All this outdoor activity can make a family ravenous. Fortunately, New Haven has a variety of restaurants to suit all tastes and budgets. In fact, with so many students living in New Haven, most restaurants offer fare at very reasonable prices. At the higher end of the spectrum is a delightful seafood restaurant called The Rusty Scupper, where we dined one evening. Sitting seaside on a covered deck, we not only enjoyed fresh seafood but the sights and sounds of the harbor during our dinner.
I was hankering for lobster, and I wasn’t disappointed. A 1 1/2 pound crustacean, perfectly steamed, arrived nestled on a platter beside a handy bib, which I tied on to catch the drips of butter. Peter found his grilled tilapia with lobster mashed potatoes to his liking, and Ross was totally happy with—what else—a hamburger from the kids’ menu. The Rusty Scupper is also known for its Sunday brunch, featuring the freshest seafood and a lively jazz combo. Besides its New Haven location, The Rusty Scupper can also be found in Baltimore, something to keep in mind when you’re down that way.
Sophisticated city restaurants abound in the vicinity of New Haven’s famous Green, a central park which features concerts during warm weather months. Rumor has it many local eateries rival New York City’s finest, restaurants such as Union League cafe, which specializes in continental fare, and Hot Tomato’s, where we sampled a lovely, late-night tiramasu. We’d hoped to try a hamburger at Louis’ Lunch, a landmark restaurant which served America’s first hamburger 101 years ago, but it closes down each August.
Back across town on Wooster Street, a dozen or so Italian restaurants all claim to be the tastiest around. We couldn’t try them all, but we did enjoy crusty Old-World bread at Abaté Restaurant and lucious lemon Italian ice at Libby’s. Our best dining experience occured at Pepe’s, known as America’s first pizza restaurant, the one we waited in line for, the one thatwe were told would be well worth the wait.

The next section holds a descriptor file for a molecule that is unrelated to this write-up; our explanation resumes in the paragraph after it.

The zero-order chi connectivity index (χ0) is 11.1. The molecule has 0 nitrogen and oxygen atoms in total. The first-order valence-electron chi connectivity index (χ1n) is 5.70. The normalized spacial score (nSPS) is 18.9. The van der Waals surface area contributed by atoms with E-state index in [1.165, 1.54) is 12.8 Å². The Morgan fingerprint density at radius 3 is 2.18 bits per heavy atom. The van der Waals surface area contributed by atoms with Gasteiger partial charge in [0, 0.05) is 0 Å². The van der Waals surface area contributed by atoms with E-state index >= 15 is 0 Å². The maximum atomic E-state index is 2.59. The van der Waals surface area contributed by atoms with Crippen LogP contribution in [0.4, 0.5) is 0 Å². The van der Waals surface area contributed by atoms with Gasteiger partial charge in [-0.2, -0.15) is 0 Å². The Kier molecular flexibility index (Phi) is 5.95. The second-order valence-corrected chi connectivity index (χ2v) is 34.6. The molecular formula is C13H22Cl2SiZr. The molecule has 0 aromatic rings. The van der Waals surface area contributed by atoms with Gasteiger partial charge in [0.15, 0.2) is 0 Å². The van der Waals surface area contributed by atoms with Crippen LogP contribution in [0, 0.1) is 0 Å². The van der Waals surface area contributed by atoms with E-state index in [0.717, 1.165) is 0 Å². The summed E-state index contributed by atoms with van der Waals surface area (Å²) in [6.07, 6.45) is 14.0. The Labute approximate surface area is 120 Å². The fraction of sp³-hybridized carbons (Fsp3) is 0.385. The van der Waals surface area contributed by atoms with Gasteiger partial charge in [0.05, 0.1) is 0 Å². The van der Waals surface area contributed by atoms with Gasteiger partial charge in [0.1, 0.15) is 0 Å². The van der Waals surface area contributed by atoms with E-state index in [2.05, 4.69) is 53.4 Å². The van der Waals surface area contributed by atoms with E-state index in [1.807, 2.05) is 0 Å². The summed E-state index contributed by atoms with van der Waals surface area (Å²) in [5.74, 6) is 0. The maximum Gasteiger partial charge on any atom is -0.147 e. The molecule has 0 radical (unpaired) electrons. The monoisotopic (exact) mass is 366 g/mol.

Andwas it? Man, was it ever. We loved Pepé’s light, crisp crust, which complemented but didn’t overpower the quality ingredients perched on top. Peter and I ordered a pizza with white clam sauce, which we were told is Pepe’s signature pie, and a pepperoni pizza for Ross. When our order finally arrived, we ate greedily—we’d been waiting in line for half an hour, remember? This pizza was so good, it actually melted in our mouths; we barely needed to chew. The clam pizza was simple but robust with large bits of clams and almost-as-big bits of garlic bathed in olive oil. Even the pepperoni pizza tasted great, and I usually don’t care for pepperoni. Our meal at Pepe’s was in fact well worth the wait.
The New Haven area offers small-town ambience along with big-city amenities. Our family decided this area merits another visit since we didn’t get enough of its charms this time around. When we return, we’ll explore new facets of the region and revisit favorite old haunts, too. I’m already dreaming about another of Pepe’s clam pizzas.
For more information, visit www.visitnewhaven.com or call 800-332-STAY.